So You Want to Be a Sponsor... What Does That Entail Exactly?
So, the reason why I decided to write this post is because I have gotten quite a handful of brands/individuals reach out to me in the past few years saying they’re interested in sponsoring one of my events/projects but not necessarily know what that entails. My guess is that they see logos on event collateral and such, and simply want to see their logo plastered on there too.
Before I get into it, I want to disclaim that my perspective comes from that of a project manager/festival director/event curator (and an ounce of brand influencer). There are many forms of sponsorship (imo) and many different ways to execute a sponsorship depending on the project/brand at hand.
Per the dictionary, sponsorship is: “an individual or organization that pays some or all of the costs involved in staging a sporting or artistic event in return for advertising.”
Yes. Advertising. If you look at the very root, bottom-line of it all, a sponsor is paying money (or offering some kind of trade) for advertising. That brand/event/individual/etc. offers a unique marketing platform of which the potential sponsor would like to benefit from.
that being said
Typically, you have money. And depending on the thing you want to sponsor, you have lots of it. Just like big name sponsors (i.e. Coca Cola) prefer to be approached by more established brands, it’s pretty much the same the other way around. Established brands prefer to be approached by potential sponsors who have the means to actually sponsor them. What I recommend if you want to be a sponsor (especially if it’s your first time doing something like this), is to reach out to brands/projects/individuals that are at about the same level as you or smaller.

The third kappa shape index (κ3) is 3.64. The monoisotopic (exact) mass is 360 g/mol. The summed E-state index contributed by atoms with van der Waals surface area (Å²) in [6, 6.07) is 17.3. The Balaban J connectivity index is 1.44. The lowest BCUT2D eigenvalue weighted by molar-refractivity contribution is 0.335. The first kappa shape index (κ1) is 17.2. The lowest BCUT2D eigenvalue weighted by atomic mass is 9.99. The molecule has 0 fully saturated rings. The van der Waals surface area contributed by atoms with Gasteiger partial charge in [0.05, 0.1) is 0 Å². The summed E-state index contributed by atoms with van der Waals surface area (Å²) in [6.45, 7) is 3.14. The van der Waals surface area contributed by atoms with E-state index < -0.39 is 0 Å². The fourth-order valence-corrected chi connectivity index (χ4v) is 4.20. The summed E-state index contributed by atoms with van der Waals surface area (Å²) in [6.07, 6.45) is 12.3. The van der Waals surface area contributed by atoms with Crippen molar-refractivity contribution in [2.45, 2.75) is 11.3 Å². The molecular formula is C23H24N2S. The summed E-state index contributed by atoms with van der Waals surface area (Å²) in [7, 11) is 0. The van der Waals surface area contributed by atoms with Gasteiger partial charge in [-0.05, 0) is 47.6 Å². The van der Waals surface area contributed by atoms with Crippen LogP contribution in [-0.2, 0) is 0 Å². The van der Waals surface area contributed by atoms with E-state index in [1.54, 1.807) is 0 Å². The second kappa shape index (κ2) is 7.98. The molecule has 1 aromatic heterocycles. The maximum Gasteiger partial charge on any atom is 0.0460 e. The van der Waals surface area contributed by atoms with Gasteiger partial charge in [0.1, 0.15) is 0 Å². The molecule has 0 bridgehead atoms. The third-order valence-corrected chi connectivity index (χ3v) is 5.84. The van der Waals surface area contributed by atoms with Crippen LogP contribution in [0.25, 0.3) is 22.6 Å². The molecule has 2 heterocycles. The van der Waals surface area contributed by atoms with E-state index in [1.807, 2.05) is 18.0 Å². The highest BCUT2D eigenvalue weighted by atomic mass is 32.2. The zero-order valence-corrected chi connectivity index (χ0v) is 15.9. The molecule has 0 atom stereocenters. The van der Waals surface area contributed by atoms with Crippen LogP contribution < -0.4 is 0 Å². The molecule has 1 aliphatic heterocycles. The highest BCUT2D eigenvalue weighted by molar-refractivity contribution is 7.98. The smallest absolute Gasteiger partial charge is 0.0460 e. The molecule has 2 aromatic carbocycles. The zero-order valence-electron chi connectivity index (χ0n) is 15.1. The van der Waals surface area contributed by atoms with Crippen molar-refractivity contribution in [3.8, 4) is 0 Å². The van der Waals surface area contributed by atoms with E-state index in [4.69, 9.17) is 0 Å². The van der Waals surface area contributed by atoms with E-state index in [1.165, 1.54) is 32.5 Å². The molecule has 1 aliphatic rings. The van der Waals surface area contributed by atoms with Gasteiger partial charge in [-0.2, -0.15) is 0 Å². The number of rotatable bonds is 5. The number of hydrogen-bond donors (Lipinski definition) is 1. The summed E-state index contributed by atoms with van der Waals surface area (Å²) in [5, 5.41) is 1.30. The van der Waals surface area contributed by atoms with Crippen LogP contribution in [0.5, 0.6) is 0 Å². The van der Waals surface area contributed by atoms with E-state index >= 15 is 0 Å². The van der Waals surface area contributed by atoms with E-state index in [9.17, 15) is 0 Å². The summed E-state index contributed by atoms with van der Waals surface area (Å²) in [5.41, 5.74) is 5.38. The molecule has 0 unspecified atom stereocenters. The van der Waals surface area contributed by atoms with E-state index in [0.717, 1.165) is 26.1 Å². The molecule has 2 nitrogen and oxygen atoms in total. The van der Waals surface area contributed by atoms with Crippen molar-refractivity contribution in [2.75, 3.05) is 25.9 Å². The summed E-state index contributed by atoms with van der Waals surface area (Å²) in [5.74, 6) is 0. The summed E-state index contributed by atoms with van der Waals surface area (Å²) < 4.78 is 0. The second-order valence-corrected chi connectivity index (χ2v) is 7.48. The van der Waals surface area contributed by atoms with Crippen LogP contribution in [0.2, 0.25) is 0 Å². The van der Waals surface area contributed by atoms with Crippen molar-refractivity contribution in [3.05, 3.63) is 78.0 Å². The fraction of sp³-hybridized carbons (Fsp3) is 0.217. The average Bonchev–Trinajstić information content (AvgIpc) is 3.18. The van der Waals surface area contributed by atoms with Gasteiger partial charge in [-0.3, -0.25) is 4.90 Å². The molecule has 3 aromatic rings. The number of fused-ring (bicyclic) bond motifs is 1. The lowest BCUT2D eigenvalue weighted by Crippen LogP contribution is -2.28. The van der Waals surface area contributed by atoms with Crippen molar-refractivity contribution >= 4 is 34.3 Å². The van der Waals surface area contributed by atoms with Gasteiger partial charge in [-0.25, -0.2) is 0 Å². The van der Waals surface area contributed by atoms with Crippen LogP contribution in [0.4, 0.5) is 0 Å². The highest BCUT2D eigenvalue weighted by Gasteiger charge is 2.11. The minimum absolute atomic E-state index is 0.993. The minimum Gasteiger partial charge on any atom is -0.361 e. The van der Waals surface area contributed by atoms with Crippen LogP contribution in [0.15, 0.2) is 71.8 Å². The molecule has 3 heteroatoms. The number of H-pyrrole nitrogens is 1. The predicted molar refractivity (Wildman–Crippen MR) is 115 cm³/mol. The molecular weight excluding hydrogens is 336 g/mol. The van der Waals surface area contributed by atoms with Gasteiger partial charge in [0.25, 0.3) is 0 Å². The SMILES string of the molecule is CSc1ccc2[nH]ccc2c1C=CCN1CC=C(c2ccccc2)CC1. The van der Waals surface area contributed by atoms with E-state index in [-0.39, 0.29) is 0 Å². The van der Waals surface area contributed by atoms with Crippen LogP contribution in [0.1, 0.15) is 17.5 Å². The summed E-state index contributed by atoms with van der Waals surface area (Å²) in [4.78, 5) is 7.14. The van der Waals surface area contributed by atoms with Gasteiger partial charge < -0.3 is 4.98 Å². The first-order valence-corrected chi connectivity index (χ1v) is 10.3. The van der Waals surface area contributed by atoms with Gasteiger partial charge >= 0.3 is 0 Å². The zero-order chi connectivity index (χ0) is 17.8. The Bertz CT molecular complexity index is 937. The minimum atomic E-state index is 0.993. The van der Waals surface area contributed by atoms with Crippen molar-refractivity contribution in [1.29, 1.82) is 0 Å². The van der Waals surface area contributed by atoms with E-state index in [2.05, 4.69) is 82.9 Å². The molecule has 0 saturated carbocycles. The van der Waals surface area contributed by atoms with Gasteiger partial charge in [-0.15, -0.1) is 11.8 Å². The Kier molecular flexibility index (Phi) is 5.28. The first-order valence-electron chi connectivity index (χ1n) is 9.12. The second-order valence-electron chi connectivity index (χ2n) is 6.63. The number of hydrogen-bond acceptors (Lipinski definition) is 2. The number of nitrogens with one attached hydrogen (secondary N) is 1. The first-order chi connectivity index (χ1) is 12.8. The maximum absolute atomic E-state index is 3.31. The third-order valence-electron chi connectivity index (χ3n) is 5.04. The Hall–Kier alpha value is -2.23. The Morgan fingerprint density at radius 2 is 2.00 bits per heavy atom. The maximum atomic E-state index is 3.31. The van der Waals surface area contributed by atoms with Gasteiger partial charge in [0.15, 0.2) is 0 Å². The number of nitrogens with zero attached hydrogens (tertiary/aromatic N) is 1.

For example, if you are a brand new clothing company in the city and heard about this new artist that’s also just starting out and you think they are dope, then reach out to them and let them know you’re interested in supporting them as a sponsor.
If you don’t have the $$$
If you have something to offer that’s not money but is just as valuable, sometimes brands are open to a sponsorship that’s more so a trade rather than receiving moolah. Let’s say you are an incredible website developer, and you just found out about this new festival with a not-so-great site that you’d love to sponsor and put your logo on but you don’t have money to give them. Reach out and offer to develop a whole new site for them at no cost and that you’d simply want them to promote you as a sponsor.
There are honestly a lot of creative ways you could pitch “sponsorship” if you actually have something to offer. Be clear in what you’re offering, how much of it you want to offer, what you want in return as a “sponsor” and if you have numbers to show (i.e. a media kit) share them.
What you’re saying when you sponsor someone/something
Aside from the fact that you’re paying (or offering trade) for advertising, you’re also saying “I SUPPORT YOU AND YOUR BRAND AND WHAT YOU ARE DOING.” - so much so that you are willing to put your name and your logo on it.
Do not reach out and offer sponsorship simply because you want exposure. Be strategic. Do your research on the brand/project/individual. Does their mission align with yours? Does their demographic align with yours? This is really important because what you sponsor is a reflection of you/your brand.
Have any other questions about sponsorship? Feel free to post in the comments below and I’ll answer away! Share this post if you think someone in your network will find this beneficial.